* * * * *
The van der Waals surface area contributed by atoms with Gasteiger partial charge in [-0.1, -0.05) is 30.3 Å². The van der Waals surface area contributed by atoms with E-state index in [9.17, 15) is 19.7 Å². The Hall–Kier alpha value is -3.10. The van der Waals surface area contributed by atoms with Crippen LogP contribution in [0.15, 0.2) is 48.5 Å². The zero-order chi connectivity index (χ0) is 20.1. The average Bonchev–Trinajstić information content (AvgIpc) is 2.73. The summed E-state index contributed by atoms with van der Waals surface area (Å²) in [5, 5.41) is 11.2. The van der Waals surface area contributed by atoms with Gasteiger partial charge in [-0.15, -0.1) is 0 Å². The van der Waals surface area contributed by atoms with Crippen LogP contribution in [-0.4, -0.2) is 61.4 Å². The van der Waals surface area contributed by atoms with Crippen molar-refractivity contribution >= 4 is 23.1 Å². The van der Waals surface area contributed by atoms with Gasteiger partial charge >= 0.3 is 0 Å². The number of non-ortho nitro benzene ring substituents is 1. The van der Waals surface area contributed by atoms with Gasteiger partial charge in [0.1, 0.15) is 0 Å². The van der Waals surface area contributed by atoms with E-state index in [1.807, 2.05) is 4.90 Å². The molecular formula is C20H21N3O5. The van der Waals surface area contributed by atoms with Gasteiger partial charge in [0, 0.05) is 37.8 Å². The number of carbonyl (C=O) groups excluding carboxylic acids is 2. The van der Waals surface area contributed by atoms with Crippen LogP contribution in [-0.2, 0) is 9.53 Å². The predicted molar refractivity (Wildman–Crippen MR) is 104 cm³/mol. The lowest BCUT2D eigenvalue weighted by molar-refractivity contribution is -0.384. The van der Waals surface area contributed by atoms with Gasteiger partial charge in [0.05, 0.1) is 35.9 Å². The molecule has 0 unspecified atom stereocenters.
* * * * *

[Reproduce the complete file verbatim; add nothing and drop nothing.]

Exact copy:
The van der Waals surface area contributed by atoms with Gasteiger partial charge in [-0.1, -0.05) is 30.3 Å². The van der Waals surface area contributed by atoms with E-state index in [9.17, 15) is 19.7 Å². The Hall–Kier alpha value is -3.10. The van der Waals surface area contributed by atoms with Crippen LogP contribution in [0.15, 0.2) is 48.5 Å². The zero-order chi connectivity index (χ0) is 20.1. The average Bonchev–Trinajstić information content (AvgIpc) is 2.73. The summed E-state index contributed by atoms with van der Waals surface area (Å²) in [5, 5.41) is 11.2. The van der Waals surface area contributed by atoms with Gasteiger partial charge in [-0.15, -0.1) is 0 Å². The van der Waals surface area contributed by atoms with Crippen LogP contribution in [-0.4, -0.2) is 61.4 Å². The van der Waals surface area contributed by atoms with Crippen molar-refractivity contribution >= 4 is 23.1 Å². The van der Waals surface area contributed by atoms with Gasteiger partial charge >= 0.3 is 0 Å². The number of non-ortho nitro benzene ring substituents is 1. The van der Waals surface area contributed by atoms with Gasteiger partial charge in [0.1, 0.15) is 0 Å². The van der Waals surface area contributed by atoms with E-state index in [1.807, 2.05) is 4.90 Å². The molecular formula is C20H21N3O5. The van der Waals surface area contributed by atoms with Gasteiger partial charge in [0, 0.05) is 37.8 Å². The number of carbonyl (C=O) groups excluding carboxylic acids is 2. The van der Waals surface area contributed by atoms with Crippen LogP contribution in [-0.2, 0) is 9.53 Å². The predicted molar refractivity (Wildman–Crippen MR) is 104 cm³/mol. The lowest BCUT2D eigenvalue weighted by molar-refractivity contribution is -0.384. The van der Waals surface area contributed by atoms with Gasteiger partial charge in [0.05, 0.1) is 35.9 Å². The molecule has 0 unspecified atom stereocenters.